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PDW SoP AF Workshop .pdf



Original filename: PDW_SoP AF Workshop.pdf
Author: Patrick Devine-Wright

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Mapping  Sense  of  Place  
Workshop  
Patrick  Devine-­‐Wright,  Jos  Smith  and  
Anna  Jackman  
December  2nd  2016  
University  of  Exeter  

Welcome  and  introducGons  
•  Who  we  are:  Jos,  Anna,  myself  
•  Why  we  are  here  –  the  Mapping  Sense  of  
Place  project  
•  What  is  in  store  today  -­‐  agenda  
•  What  will  happen  next    

Agenda  
•  Understanding  sense  of  place  –  talk  and  acGviGes  
(Patrick)  
•  Short  break  
•  Making  maps  –  talk  and  acGviGes  (Jos)  
•  Move  to  Queens  LT7.A  –  talk  and  walk  (Anne-­‐Marie  
Culhane)  
•  Lunch  break  
•  Mapping  workshop  –  two  mapping  acGviGes  
•  Short  break  
•  Two  talks:  Exeter  Trails  (MaTe)  and  Exeter  Tree  Tales  
(Jos)  
•  Discussion  and  next  steps  

Part  1:  Exploring  Sense  of  Place  
Back  to  the  1970s  –  Humanist  Geography  
What  is  it  like  to  experience  living  in  a  place?  
What  does  it  mean  to  feel  rooted?  
Concern  about  ‘placelessness’  and  ‘non-­‐
places’  
•  Is  this  becoming  less  common  with  
increasingly  similar  towns  and  ci>es  and  with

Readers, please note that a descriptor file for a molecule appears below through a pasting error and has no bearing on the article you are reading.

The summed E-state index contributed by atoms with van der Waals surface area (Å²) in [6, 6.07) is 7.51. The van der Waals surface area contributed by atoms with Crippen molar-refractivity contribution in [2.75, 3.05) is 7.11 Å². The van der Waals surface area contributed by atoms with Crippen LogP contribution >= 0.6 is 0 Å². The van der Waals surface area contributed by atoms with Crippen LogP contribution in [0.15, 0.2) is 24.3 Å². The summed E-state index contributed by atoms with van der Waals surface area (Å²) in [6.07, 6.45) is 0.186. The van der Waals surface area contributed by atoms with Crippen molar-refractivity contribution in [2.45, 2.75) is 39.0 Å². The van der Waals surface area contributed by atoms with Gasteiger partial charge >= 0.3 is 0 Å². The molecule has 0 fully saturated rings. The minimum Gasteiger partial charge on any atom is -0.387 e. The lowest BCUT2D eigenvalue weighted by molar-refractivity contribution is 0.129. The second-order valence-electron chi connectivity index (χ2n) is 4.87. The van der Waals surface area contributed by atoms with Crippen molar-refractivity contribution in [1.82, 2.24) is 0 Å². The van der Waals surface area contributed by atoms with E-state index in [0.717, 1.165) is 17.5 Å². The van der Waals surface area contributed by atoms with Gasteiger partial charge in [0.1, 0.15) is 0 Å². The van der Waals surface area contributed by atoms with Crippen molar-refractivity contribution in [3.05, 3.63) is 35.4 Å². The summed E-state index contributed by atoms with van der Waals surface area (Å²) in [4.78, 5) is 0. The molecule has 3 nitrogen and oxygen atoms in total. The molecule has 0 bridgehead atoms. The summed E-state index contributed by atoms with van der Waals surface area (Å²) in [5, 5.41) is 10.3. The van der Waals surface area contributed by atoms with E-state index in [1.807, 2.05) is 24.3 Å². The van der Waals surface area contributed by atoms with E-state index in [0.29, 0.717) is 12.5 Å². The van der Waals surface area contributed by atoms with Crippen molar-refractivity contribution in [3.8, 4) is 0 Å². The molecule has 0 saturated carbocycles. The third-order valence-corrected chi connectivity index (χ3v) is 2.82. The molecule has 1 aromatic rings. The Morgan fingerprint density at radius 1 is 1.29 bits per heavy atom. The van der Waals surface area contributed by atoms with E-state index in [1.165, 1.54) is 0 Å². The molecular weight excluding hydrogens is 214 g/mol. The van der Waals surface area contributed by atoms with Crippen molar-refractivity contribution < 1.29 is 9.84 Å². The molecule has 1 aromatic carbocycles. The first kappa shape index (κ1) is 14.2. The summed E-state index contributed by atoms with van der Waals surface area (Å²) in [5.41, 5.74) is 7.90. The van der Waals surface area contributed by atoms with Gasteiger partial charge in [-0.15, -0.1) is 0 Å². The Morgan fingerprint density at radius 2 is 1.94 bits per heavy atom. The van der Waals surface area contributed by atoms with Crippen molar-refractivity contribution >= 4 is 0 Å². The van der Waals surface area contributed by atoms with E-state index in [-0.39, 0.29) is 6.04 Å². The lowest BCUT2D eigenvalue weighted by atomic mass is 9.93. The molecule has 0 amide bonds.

increasing  levels  of  mobility?  
• 
• 
• 
• 

What  is  a  Place?  
•  ‘Place  is  one  of  the  trickiest  words  in  the  
English  language,  a  suitcase  so  overfilled  that  
one  can  never  shut  the  lid’  (Hayden,  1997,  
p112)  

What  is  a  Place?  
•  ‘A  por>on  of  land/town/cityscape  seen  from  
the  inside,  the  resonance  of  a  specific  loca>on  
that  is  known  and  familiar  …    
•  Place  is  la>tudinal  and  longitudinal  within  the  
map  of  a  person’s  life.  It  is  temporal  and  
spa>al,  personal  and  poli>cal.  A  layered  
loca>on  replete  with  human  histories  and  
memories,  place  has  width  as  well  as  depth.  It  
is  about  connec>ons,  what  surrounds  it,  what  
formed  it,  what  happened  there,  what  will  
happen  there’  (Lippard,  1997,  page  7)  

Place  in  academic  thinking  
•  Keystone  of  geography,  planning,  architecture,  
environmental  psychology.    
•  Place  as  combinaGon  of:  
–  physical  locaGon,    
–  locale  or  social  relaGons,    
–  sense  of  place  (Agnew,  1987).  

•  Sense  of  place  as  combinaGon  of:  
–  symbolic  meanings  and    
–  emo0onal  bonds  (Williams,  2014).  

Thinking  with  Place  
•  ‘Place  is  not  just  a  thing  in  the  world  …  place  is  
also  a  way  of  seeing,  knowing  and  
understanding  the  world.  When  we  look  at  the  
world  as  a  world  of  places  we  see  different  
things.  We  see  aQachments  and  connec>ons  
between  people  and  place.  We  see  worlds  of  
meaning  and  experience’  (Cresswell,  2003,  
11-­‐12)  
 

Home  
•  Historically  associated  with  the  word  ‘haven’,  which  
dates  back  before  the  12th  century  
•  Related  meanings:  
•  Harbour:  place  where  ships  may  shelter  from  the  
weather  or  are  stored  
•  Sanctuary  -­‐  a  consecrated  area  or  a  place  of  safety:  
–  The  garden  was  a  haven  from  the  noise  and  bustle  of  
the  city.  
–  They  wanted  to  provide  safe  havens  for  the  refugees.  


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